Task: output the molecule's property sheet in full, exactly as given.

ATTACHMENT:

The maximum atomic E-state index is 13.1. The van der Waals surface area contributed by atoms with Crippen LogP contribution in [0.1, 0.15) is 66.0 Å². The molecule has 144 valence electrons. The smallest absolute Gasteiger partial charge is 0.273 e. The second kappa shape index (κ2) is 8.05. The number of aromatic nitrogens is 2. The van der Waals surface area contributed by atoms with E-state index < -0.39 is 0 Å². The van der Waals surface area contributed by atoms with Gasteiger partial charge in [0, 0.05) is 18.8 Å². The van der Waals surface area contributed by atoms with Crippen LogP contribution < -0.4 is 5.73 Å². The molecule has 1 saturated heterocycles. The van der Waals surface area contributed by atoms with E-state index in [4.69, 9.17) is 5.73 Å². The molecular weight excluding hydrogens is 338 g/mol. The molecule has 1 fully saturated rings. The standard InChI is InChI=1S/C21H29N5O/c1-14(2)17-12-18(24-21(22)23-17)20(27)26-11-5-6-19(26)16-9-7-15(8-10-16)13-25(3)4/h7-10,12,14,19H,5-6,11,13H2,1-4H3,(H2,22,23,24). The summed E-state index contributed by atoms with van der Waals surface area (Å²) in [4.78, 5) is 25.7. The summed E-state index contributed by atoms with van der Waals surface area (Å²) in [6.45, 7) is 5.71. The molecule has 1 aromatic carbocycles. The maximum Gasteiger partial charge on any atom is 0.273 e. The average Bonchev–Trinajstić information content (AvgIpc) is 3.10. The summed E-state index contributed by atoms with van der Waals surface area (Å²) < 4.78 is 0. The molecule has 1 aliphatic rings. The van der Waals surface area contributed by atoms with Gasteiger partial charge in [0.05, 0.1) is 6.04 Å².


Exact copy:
The maximum atomic E-state index is 13.1. The van der Waals surface area contributed by atoms with Crippen LogP contribution in [0.1, 0.15) is 66.0 Å². The molecule has 144 valence electrons. The smallest absolute Gasteiger partial charge is 0.273 e. The second kappa shape index (κ2) is 8.05. The number of aromatic nitrogens is 2. The van der Waals surface area contributed by atoms with E-state index < -0.39 is 0 Å². The van der Waals surface area contributed by atoms with Gasteiger partial charge in [0, 0.05) is 18.8 Å². The van der Waals surface area contributed by atoms with Crippen LogP contribution < -0.4 is 5.73 Å². The molecule has 1 saturated heterocycles. The van der Waals surface area contributed by atoms with E-state index in [4.69, 9.17) is 5.73 Å². The molecular weight excluding hydrogens is 338 g/mol. The molecule has 1 fully saturated rings. The standard InChI is InChI=1S/C21H29N5O/c1-14(2)17-12-18(24-21(22)23-17)20(27)26-11-5-6-19(26)16-9-7-15(8-10-16)13-25(3)4/h7-10,12,14,19H,5-6,11,13H2,1-4H3,(H2,22,23,24). The summed E-state index contributed by atoms with van der Waals surface area (Å²) in [4.78, 5) is 25.7. The summed E-state index contributed by atoms with van der Waals surface area (Å²) in [6.45, 7) is 5.71. The molecule has 1 aromatic carbocycles. The maximum Gasteiger partial charge on any atom is 0.273 e. The average Bonchev–Trinajstić information content (AvgIpc) is 3.10. The summed E-state index contributed by atoms with van der Waals surface area (Å²) < 4.78 is 0. The molecule has 1 aliphatic rings. The van der Waals surface area contributed by atoms with Gasteiger partial charge in [0.05, 0.1) is 6.04 Å².